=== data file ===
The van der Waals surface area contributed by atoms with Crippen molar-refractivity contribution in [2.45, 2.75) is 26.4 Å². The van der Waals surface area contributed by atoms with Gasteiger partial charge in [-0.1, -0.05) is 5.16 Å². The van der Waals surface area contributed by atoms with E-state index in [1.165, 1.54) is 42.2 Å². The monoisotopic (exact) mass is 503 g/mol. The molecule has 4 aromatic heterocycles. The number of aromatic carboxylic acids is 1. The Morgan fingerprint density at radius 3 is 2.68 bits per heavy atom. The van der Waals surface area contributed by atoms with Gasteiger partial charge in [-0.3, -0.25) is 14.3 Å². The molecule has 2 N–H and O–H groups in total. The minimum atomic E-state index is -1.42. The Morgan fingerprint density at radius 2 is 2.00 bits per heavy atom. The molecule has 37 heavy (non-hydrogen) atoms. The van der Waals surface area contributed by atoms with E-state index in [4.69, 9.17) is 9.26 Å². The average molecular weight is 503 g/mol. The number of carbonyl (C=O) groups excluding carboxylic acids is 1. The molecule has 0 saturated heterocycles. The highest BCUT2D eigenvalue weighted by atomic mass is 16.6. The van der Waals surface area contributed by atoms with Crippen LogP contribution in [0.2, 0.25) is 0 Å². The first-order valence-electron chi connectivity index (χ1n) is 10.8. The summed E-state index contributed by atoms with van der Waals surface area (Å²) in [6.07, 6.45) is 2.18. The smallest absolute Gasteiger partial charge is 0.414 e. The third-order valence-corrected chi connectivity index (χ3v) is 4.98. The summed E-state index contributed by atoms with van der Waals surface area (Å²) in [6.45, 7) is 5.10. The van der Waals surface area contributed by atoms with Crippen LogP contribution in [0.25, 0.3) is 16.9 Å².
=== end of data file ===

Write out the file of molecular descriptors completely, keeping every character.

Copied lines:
The van der Waals surface area contributed by atoms with Crippen molar-refractivity contribution in [2.45, 2.75) is 26.4 Å². The van der Waals surface area contributed by atoms with Gasteiger partial charge in [-0.1, -0.05) is 5.16 Å². The van der Waals surface area contributed by atoms with E-state index in [1.165, 1.54) is 42.2 Å². The monoisotopic (exact) mass is 503 g/mol. The molecule has 4 aromatic heterocycles. The number of aromatic carboxylic acids is 1. The Morgan fingerprint density at radius 3 is 2.68 bits per heavy atom. The van der Waals surface area contributed by atoms with Gasteiger partial charge in [-0.3, -0.25) is 14.3 Å². The molecule has 2 N–H and O–H groups in total. The minimum atomic E-state index is -1.42. The Morgan fingerprint density at radius 2 is 2.00 bits per heavy atom. The molecule has 37 heavy (non-hydrogen) atoms. The van der Waals surface area contributed by atoms with E-state index in [4.69, 9.17) is 9.26 Å². The average molecular weight is 503 g/mol. The number of carbonyl (C=O) groups excluding carboxylic acids is 1. The molecule has 0 saturated heterocycles. The highest BCUT2D eigenvalue weighted by atomic mass is 16.6. The van der Waals surface area contributed by atoms with Crippen LogP contribution in [0.2, 0.25) is 0 Å². The first-order valence-electron chi connectivity index (χ1n) is 10.8. The summed E-state index contributed by atoms with van der Waals surface area (Å²) in [6.07, 6.45) is 2.18. The smallest absolute Gasteiger partial charge is 0.414 e. The third-order valence-corrected chi connectivity index (χ3v) is 4.98. The summed E-state index contributed by atoms with van der Waals surface area (Å²) in [6.45, 7) is 5.10. The van der Waals surface area contributed by atoms with Crippen LogP contribution in [0.25, 0.3) is 16.9 Å².